Small business owners oftentimes sign personal guaranties while in business.When the business goes south the small business owner is contemplating filing for bankruptcy protection, the question becomes whether the personal guaranties can be wiped out in the Chapter 7 case.
Recently in Jeffrey and Martha Lipa, herein after Lipa, 20 CBN 1143 (Bankr.E.D. Mich. 2010) the court shed some light on this issue. In this case the Chapter 7 debtors had received their discharge in 2005. In 1997, while still in business, the husband had executed a personal guarantee with one of the suppliers. In January of 2010 the supplier then sued debtor on the guarantee. Lipa then filed a motion to reopen his bankruptcy case in order to seek damages against the supplier for violating the discharge injunction.
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In this case the supplier argued that the personal guarantee was unaffected by the bankruptcy filing and that the guarantee applied to postpetition extensions of credit. In sorelying on this proposition, the supplier relied upon the decision in Weeks v. IsabellaBank Corp., 400 B.R. 117 (Bankr. W.D. Mich. 2009) for its position that prepetitionguaranties are not discharged in bankruptcy.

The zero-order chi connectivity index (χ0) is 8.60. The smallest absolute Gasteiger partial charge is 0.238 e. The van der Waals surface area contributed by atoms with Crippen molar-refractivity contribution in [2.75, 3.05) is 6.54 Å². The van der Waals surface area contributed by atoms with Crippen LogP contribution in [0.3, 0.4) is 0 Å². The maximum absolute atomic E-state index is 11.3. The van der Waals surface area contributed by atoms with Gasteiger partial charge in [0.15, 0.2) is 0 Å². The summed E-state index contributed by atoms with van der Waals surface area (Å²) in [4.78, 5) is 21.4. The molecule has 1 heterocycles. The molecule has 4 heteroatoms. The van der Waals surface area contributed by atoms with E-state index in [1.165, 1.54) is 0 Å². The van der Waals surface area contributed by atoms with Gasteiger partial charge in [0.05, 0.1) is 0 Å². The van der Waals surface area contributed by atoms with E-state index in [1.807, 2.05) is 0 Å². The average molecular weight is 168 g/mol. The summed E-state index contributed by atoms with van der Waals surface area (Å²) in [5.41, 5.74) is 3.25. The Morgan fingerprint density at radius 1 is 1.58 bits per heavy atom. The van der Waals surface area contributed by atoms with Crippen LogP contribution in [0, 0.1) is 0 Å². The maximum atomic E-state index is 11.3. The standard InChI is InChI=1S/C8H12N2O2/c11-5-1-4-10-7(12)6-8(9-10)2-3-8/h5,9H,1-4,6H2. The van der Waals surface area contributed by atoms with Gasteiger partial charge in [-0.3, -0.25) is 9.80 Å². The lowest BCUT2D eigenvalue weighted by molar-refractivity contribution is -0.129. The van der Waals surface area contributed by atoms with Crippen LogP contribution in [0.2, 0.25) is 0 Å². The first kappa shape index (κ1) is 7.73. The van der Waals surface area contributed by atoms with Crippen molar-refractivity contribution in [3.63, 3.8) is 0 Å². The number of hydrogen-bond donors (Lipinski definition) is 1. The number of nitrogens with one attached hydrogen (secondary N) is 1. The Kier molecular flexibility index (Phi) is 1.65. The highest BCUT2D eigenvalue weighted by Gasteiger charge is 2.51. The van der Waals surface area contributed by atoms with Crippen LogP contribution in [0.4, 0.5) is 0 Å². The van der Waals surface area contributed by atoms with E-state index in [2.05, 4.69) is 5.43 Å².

However, the Lipa court rejected that reasoning and instead relied upon RepublicBank Of Calif., N.A. v. Getzoff, 180 B.R. 572 (Bankr. 9th Cir. 1995). This case held thatthe meaning of claim was to be interpreted broadly and was meant to include personalguaranties within the scope of discharge.
In sum, it appears that if you have signed a personal guaranty prior to you filingyour Chapter 7 case, the debt would be discharged.
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